GREENWICH — Tuesday’s heavy rains caused flooding throughout town. But for one resident, the problem was just more of the same, and he is demanding action.
One of the areas hit hard was Palmer Hill Road in North Mianus. Local resident Daniel Abaroa, an engineer, has long said the culvert there is undersized and unable to handle runoff from a storm. Tuesday’s rainfall, he said, created a 4-foot-deep lake in his front yard, damaged property and flooded basements in the neighborhood.
But town officials blame the flooding problems in the neighborhood on a different cause: the properties are in the flood plain of a local brook, they say.
This is not the first time Abaroa has raised these concerns. A member of the Representative Town Meeting, he has spoken about the culvert at several government meetings in recent years, urging officials to take action.
“Flooding on Palmer Hill creates a public safety hazard with vehicles potentially hydroplaning,” Abaroa said last year at a town budget hearing on funding for capital improvements. “It also reduces response time for first responders because it is an arterial road for the town. There is erosion happening below the culvert so it is not really supported underneath and it can trap a person.”
He has noted the Palmer Hill culvert’s proximity to North Mianus School, and the drowning death last year of a 10-year-old Branford boy who became caught in a culvert in that town.
“This is a huge safety liability for the town,” Abaroa said.
But instead of making the problem better, local officials are allowing it to become worse, he said. A property at 269 Palmer Hill Road has been subdivided for six mansions to be built. Some of the work has already begun, and the construction is exacerbating the situation, Abaroa said.
He put his concerns once again into an email he sent to several officials early Wednesday morning, including First Selectman Peter Tesei, town Director of Environmental Affairs Patricia Sesto, Public Works Commissioner Amy Siebert and Director of Planning and Zoning Katie DeLuca. He included pictures of the damage from the storm.
In his email, Abaroa asked Tesei to intervene.
“You should investigate actions and intentions of the DPW on this matter,” Abaroa wrote. “Instead of admitting their mistake and making the correction, I’m afraid DPW is about to compound an error just to save face.”
He claims the DPW and the developer on the subdivision project are “working on an analysis which says that there is no increased water at the culvert.”
Tesei on Wednesday said Abaroa’s assertions “deserve to be reviewed.”
“That said,” Tesei continued, “the circumstances of Sept. 25 were unusual in that there were several inches of rainfall in a short timespan. There were many areas in town impacted by this weather event.”
Referencing past comments by Siebert and Sesto, Tesei said the town continues to monitor this situation.
“It is not one that is being ignored as Mr. Abaroa concludes,” Tesei said. “This is an issue in which the property has been shown to be within a flood plain, just like numerous other properties in town. The town continues to recommend that those property owners take the steps necessary to mitigate the impact that flooding during unusual weather events such as yesterday’s may create.”
Abaroa did not return requests to comment beyond his original email to town officials.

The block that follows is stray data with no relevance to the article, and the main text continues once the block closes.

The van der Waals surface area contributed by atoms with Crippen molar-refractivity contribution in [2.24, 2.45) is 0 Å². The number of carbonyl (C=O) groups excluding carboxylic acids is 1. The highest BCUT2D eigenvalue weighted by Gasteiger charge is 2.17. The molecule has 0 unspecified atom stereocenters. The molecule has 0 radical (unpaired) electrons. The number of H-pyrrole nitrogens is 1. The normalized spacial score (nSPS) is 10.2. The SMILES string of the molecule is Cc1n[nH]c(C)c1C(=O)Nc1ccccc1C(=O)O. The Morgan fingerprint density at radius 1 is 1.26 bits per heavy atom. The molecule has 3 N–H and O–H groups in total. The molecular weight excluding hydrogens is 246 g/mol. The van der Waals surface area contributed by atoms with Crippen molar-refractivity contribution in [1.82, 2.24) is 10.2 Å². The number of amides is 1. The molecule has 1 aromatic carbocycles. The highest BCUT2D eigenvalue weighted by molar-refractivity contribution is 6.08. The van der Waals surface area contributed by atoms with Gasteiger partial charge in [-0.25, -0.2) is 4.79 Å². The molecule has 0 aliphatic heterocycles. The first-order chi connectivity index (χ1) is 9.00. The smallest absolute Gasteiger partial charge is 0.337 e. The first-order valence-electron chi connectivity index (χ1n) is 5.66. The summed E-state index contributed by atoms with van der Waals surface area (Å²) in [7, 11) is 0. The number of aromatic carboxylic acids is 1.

In his email, Abaroa said he hoped the town Inland Wetlands and Watercourses Agency would mandate upgrading the culvert as part of the development.
“All of the water runoff from the development runs alongside Apple Tree Lane and under Palmer Hill Road,” he wrote. “Since they began construction, we’ve been experiencing increased flooding to the point where the culvert, which takes all of the water away from our area, gets submerged (it can’t keep up), and this has already happened at least six or seven times this year.”
Sesto said Wednesday it was hard to say whether the subdivision was making the flooding on Abaroa’s property worse.
“Mr. Abaroa’s property is the floodplain of the on-site stream,” Sesto said. “I have no grounds to refute his claims of how flooding has changed on his site, although it is tough to attribute the full extent of the flooding to the one development. I can say, replacing the culvert under Palmer Hill Road so his and other upstream properties drain more efficiently surely has the potential to damage properties downstream.”
Abaroa’s home is in a flood plain of the Cider Mill Brook, which has a long history of flooding, Siebert said. The Highway Division checked the road and it did not overtop from Tuesday’s rain while other roads in town did, she said.
“DPW does take reviews of site development seriously, and strives to see that the storm water controls put into place meet town standards and properly manage storm water runoff,” Siebert said. “The town of Greenwich’s current drainage manual, put into place in 2012, has resulted in a decrease in parcel to parcel complaints received by the town. The parcels being developed on Palmer Hill alluded to by Mr. Abaroa are required to follow these standards.”
The DPW has already requested additional analysis from the project’s developer, 269 Palmer Hill Road LLC, to further document compliance with town standards, she said. That request was based on the concerns Abaroa had expressed previously, she said.
“We have explained to Mr. Abaroa that his parcel is in the headwaters of the Cider Mill Brook’s west branch, and the brook drains through his front yard,” Siebert said. “We understand that no one wants their basement to flood, and we continue to recommend to homeowners who live in mapped flood zones that they take measures to protect their homes from flooding impacts.”